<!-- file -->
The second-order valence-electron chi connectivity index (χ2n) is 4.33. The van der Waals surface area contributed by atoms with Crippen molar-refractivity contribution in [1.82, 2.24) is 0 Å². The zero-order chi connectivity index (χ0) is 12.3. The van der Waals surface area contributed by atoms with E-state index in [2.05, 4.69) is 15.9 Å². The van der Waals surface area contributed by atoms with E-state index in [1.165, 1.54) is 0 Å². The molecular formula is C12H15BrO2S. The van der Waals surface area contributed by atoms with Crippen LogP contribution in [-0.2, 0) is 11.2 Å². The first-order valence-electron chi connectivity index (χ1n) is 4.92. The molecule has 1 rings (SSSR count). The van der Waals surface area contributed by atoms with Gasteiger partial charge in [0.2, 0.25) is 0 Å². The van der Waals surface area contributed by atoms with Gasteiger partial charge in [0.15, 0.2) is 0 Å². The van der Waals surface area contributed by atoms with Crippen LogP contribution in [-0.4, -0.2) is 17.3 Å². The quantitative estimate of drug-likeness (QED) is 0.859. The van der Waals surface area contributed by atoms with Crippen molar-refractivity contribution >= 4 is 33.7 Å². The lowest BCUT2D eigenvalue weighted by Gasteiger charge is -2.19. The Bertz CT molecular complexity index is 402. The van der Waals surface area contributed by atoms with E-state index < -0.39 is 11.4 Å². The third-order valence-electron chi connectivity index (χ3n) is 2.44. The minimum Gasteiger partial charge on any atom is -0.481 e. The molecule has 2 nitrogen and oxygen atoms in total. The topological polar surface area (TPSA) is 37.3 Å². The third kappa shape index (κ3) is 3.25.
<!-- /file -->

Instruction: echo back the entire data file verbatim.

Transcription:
The second-order valence-electron chi connectivity index (χ2n) is 4.33. The van der Waals surface area contributed by atoms with Crippen molar-refractivity contribution in [1.82, 2.24) is 0 Å². The zero-order chi connectivity index (χ0) is 12.3. The van der Waals surface area contributed by atoms with E-state index in [2.05, 4.69) is 15.9 Å². The van der Waals surface area contributed by atoms with E-state index in [1.165, 1.54) is 0 Å². The molecular formula is C12H15BrO2S. The van der Waals surface area contributed by atoms with Crippen LogP contribution in [-0.2, 0) is 11.2 Å². The first-order valence-electron chi connectivity index (χ1n) is 4.92. The molecule has 1 rings (SSSR count). The van der Waals surface area contributed by atoms with Gasteiger partial charge in [0.2, 0.25) is 0 Å². The van der Waals surface area contributed by atoms with Gasteiger partial charge in [0.15, 0.2) is 0 Å². The van der Waals surface area contributed by atoms with Crippen LogP contribution in [-0.4, -0.2) is 17.3 Å². The quantitative estimate of drug-likeness (QED) is 0.859. The van der Waals surface area contributed by atoms with Crippen molar-refractivity contribution >= 4 is 33.7 Å². The lowest BCUT2D eigenvalue weighted by Gasteiger charge is -2.19. The Bertz CT molecular complexity index is 402. The van der Waals surface area contributed by atoms with E-state index < -0.39 is 11.4 Å². The third-order valence-electron chi connectivity index (χ3n) is 2.44. The minimum Gasteiger partial charge on any atom is -0.481 e. The molecule has 2 nitrogen and oxygen atoms in total. The topological polar surface area (TPSA) is 37.3 Å². The third kappa shape index (κ3) is 3.25.